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Campus Women Lead

Fall 2002

Volume 32
Number 1

30 Years of Title IX



Director's Outlook



From Where I Sit



Featured Topic



In Brief



National Initiative



Global Perspective



Data Connection



Links



Opportunities



For Your Bookshelf



Data Connection
Miles to go before we sleep. . .

Just twenty-one percent of all full professors at colleges and universities are women and just over two percent are women of color, despite the fact that fifty-six percent of undergraduate students are female.

Women receive only twenty percent of computer science and engineering-related technology bachelor's degrees.

The lower tests scores of African American females, Native American females, and Latinas compared to their white and Asian peers remains a serious and deep educational divide.

Driven by lawsuits and referendums, some educational institutions are moving to dismantle affirmative action programs that have increased access for women and students of color.

Low-income women have lost an avenue to higher education under the new welfare law.

Sexual harassment remains pervasive in public schools, where eighty-one percent of students surveyed have experienced it.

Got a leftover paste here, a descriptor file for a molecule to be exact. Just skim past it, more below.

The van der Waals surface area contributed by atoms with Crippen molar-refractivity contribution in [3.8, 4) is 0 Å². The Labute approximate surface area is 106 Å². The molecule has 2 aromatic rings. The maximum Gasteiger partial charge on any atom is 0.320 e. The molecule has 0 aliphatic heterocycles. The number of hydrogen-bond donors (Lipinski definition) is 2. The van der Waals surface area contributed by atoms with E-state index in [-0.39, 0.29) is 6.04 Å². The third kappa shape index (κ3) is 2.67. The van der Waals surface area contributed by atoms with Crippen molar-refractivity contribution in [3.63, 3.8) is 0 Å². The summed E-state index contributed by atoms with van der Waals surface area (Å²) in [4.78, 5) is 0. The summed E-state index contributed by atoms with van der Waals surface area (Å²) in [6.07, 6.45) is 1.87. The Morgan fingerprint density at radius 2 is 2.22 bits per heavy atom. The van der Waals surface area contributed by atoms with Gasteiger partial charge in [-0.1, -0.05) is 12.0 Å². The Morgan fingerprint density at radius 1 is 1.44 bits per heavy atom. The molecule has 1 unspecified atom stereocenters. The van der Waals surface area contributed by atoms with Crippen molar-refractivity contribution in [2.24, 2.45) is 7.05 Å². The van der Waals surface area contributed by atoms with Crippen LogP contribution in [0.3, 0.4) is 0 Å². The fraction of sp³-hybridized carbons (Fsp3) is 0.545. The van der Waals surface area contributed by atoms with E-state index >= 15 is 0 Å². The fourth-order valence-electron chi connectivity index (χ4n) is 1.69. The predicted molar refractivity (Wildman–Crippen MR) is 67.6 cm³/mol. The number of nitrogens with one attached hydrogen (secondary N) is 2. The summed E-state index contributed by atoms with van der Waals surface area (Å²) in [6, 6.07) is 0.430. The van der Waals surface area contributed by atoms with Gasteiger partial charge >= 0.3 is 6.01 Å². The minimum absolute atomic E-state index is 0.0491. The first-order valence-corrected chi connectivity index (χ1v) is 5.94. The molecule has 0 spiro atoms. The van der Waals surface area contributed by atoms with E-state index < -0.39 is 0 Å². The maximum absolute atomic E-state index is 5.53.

The vocational education law no longer requires targeted support for programs that have helped women gain access to and succeed in nontraditional occupations.

Although teenage girls use computers and the Internet at rates similar to their male peers, girls are five times less likely to consider a technology-related career path or plan on taking post secondary technology classes. According to a 1996 study of SAT test takers, female students are less likely to have experience using computers to solve math problems but more likely to have used a computer for word processing, a skill that will not lead to high-paying, high-tech jobs.

Students and colleagues evaluate female faculty more harshly than male faculty.

For every new dollar going into athletics at the Division I and II levels, male sports receive sixty-five cents while female sports receive thirty-five cents.

Percentage of Degrees Awarded to Women


Degree

1971-72

1997-98

Associate of Arts

45

61

Bachelor of Arts

44

56

Master of Arts

41

57

Doctorate

16

42




Percentage of Women Teaching in Higher Education


Status

1970

1998-99

Full Professors

8.7

20.8

Associate Professors

15.1

35.8

Assistant Professors

19.4

45.0

Instructors

32.5

50.6


This data was taken from Title IX at 30, Report Card on Gender Equity, a Report of the National Coalition for Women and Girls in Education (NCWGE) that was published in June 2002. The NCWGE is a nonprofit organization that was established in 1975 and is now composed of about 50 diverse organizations, including the Association of American Colleges & Universities, that are committed to improving education opportunities for girls and women. The report can be accessed at www.ncwge.org and you may order copies of the report by calling 202-785-7793.



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